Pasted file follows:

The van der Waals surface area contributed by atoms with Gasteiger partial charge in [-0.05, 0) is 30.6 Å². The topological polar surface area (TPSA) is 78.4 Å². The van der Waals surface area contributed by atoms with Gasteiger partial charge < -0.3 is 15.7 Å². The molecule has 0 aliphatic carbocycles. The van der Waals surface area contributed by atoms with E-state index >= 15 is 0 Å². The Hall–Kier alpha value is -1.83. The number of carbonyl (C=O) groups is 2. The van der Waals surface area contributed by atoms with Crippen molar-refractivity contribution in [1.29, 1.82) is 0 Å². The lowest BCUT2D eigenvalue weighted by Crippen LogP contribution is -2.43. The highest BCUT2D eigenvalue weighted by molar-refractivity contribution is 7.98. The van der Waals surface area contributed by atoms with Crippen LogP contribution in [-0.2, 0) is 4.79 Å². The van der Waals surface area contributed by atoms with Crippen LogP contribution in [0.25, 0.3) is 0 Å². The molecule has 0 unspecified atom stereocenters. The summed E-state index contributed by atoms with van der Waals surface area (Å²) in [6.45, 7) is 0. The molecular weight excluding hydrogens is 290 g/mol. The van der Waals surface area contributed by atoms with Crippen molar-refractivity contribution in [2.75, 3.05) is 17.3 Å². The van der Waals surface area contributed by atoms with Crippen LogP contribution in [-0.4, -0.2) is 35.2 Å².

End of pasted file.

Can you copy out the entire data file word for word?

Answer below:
The van der Waals surface area contributed by atoms with Gasteiger partial charge in [-0.05, 0) is 30.6 Å². The topological polar surface area (TPSA) is 78.4 Å². The van der Waals surface area contributed by atoms with Gasteiger partial charge < -0.3 is 15.7 Å². The molecule has 0 aliphatic carbocycles. The van der Waals surface area contributed by atoms with E-state index >= 15 is 0 Å². The Hall–Kier alpha value is -1.83. The number of carbonyl (C=O) groups is 2. The van der Waals surface area contributed by atoms with Crippen molar-refractivity contribution in [1.29, 1.82) is 0 Å². The lowest BCUT2D eigenvalue weighted by Crippen LogP contribution is -2.43. The highest BCUT2D eigenvalue weighted by molar-refractivity contribution is 7.98. The van der Waals surface area contributed by atoms with Crippen LogP contribution in [-0.2, 0) is 4.79 Å². The van der Waals surface area contributed by atoms with Crippen LogP contribution in [0.25, 0.3) is 0 Å². The molecule has 0 unspecified atom stereocenters. The summed E-state index contributed by atoms with van der Waals surface area (Å²) in [6.45, 7) is 0. The molecular weight excluding hydrogens is 290 g/mol. The van der Waals surface area contributed by atoms with Crippen molar-refractivity contribution in [2.75, 3.05) is 17.3 Å². The van der Waals surface area contributed by atoms with Crippen LogP contribution in [-0.4, -0.2) is 35.2 Å².